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Oleg Krugliak/
05.02.2019 | DGMK-News, Honours and Prizes

Advancement Awards for Young Scientists go to Berlin and Karlsruhe

The board of the DGMK has announced this year's winners of the DGMK Advancement Award for Young Scientists. Two young scientists from the Technical University of Berlin and the KIT Karlsruhe Institute of Technology were successful.

Carl-Zerbe-Award for research on the thermochemical conversion of wood

The Carl-Zerbe-Award goes to Dr.-Ing. Alba Diéguez Alonso from the Institute of Energy Technology at the Technical University of Berlin. The research work of Alba Diéguez Alonso deals with the thermochemical conversion of wood.

By means of pyrolysis, wood can be converted into coke-like solids ("charcoal" or "biochar"), tar-like liquid products ("bio-oils") and product gas. During the thermochemical conversion of a chemically very complex solid like wood, numerous chemical reactions and transport processes occur simultaneously. This can lead to secondary reactions in which, for example, undesirable mono- and polycyclic aromatic hydrocarbons can also be formed. Alba Diéguez Alonso has equipped an experimental reactor with a novel combination of on-line analysis techniques and contributed with her investigations to the understanding of the process. She has precisely characterised the bio-cokes obtained from pyrolysis and studied their suitability for applications such as the improvement of barren soils and carbon sequestration. Her research has thus provided important scientific findings on a partial aspect of the energy system transformation.

The award will be awarded within the framework of the DGMK event "Thermochemical conversion - key building block for future energy and raw material systems" May 23, 2019 in Dresden.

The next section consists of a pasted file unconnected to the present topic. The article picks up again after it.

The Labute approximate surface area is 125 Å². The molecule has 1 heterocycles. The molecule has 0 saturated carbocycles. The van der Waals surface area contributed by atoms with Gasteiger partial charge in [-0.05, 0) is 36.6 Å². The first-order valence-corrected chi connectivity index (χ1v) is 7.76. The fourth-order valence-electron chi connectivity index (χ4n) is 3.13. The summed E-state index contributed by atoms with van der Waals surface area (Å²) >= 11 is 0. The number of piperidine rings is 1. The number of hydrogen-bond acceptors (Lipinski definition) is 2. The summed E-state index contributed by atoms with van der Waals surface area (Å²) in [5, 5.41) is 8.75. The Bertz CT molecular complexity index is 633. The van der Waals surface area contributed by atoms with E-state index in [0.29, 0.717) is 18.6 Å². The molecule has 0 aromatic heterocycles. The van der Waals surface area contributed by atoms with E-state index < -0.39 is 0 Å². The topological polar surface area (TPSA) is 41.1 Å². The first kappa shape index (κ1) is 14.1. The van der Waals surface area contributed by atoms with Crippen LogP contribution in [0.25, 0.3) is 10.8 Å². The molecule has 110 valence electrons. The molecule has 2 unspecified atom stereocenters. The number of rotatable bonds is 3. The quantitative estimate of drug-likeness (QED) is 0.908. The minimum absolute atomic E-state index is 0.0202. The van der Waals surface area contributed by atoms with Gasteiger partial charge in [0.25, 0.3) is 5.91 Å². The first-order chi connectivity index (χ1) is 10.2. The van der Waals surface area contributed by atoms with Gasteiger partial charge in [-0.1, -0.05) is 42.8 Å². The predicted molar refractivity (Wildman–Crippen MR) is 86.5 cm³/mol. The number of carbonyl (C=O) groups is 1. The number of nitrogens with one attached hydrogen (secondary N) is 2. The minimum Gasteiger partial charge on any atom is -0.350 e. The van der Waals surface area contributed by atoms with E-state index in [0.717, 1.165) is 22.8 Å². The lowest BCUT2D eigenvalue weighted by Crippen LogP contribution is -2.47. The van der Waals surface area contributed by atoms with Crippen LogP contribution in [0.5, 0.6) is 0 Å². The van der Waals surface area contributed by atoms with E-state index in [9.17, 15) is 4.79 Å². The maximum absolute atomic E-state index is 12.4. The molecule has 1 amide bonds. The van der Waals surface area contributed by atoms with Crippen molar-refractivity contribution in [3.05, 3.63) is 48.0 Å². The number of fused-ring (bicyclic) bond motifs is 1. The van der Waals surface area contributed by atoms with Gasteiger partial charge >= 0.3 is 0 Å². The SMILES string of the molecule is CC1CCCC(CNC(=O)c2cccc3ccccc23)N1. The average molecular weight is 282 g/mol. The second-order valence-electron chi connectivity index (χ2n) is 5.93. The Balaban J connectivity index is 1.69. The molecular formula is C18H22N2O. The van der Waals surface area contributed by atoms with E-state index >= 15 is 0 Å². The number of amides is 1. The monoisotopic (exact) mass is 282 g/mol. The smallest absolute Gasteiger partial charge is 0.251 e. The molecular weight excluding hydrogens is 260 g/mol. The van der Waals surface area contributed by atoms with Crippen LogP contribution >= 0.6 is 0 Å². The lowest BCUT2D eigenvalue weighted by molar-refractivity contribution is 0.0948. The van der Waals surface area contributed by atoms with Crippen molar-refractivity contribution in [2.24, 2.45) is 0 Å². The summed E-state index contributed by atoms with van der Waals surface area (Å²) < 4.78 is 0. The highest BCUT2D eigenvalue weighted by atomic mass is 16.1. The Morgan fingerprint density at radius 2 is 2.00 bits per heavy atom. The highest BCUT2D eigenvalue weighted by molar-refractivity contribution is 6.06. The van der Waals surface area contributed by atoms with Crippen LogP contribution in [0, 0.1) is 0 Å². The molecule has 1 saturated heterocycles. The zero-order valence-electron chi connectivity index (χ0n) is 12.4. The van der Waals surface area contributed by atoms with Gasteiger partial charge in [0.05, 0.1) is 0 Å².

Georg Hunaeus Prize for the characterisation of carrier rocks in Northern Germany

The Georg-Hunaeus-Prize is awarded to Dr. Ivy Becker from the Institute of Applied Geosciences at the Karlsruhe Institute of Technology. Ivy Becker's doctoral thesis focused on the characterisation of relatively dense sandy and carbonatic hydrocarbon carrier rocks.

Drill cores from kilometre-deep boreholes are cost-intensive and are therefore taken comparatively rarely. In exploration for hydrocarbons, rock samples from surface outcrops, mostly quarries, are therefore often used to characterise the rocks in the geological underground. The physical rock properties can be quantitatively determined in the exploration and in the laboratory, but the question always arises as to the transferability of the surface data to the conditions underground. With this question Ivy Becker has investigated the most important reservoir rock types for Northern Germany and Central Europe as a whole. She compared surface outcrops with core material from the underground and made a concrete evaluation of selected surface outcrops for their suitability as analogues to the underground conditions in North German natural gas fields. The challenges included the prediction of storage properties in three-dimensional space and the integrated consideration of the matrix and fissure pore space. The relatively dense carrier rocks investigated still have considerable economic potential for natural gas production in Northern Germany in the future. With her work, Ivy Becker was able to make important new contributions to their understanding.

The Georg-Hunaeus Prize will be awarded on 25 April 2019 as part of the DGMK Spring Conference "Innovations in the E&P Industry will be held.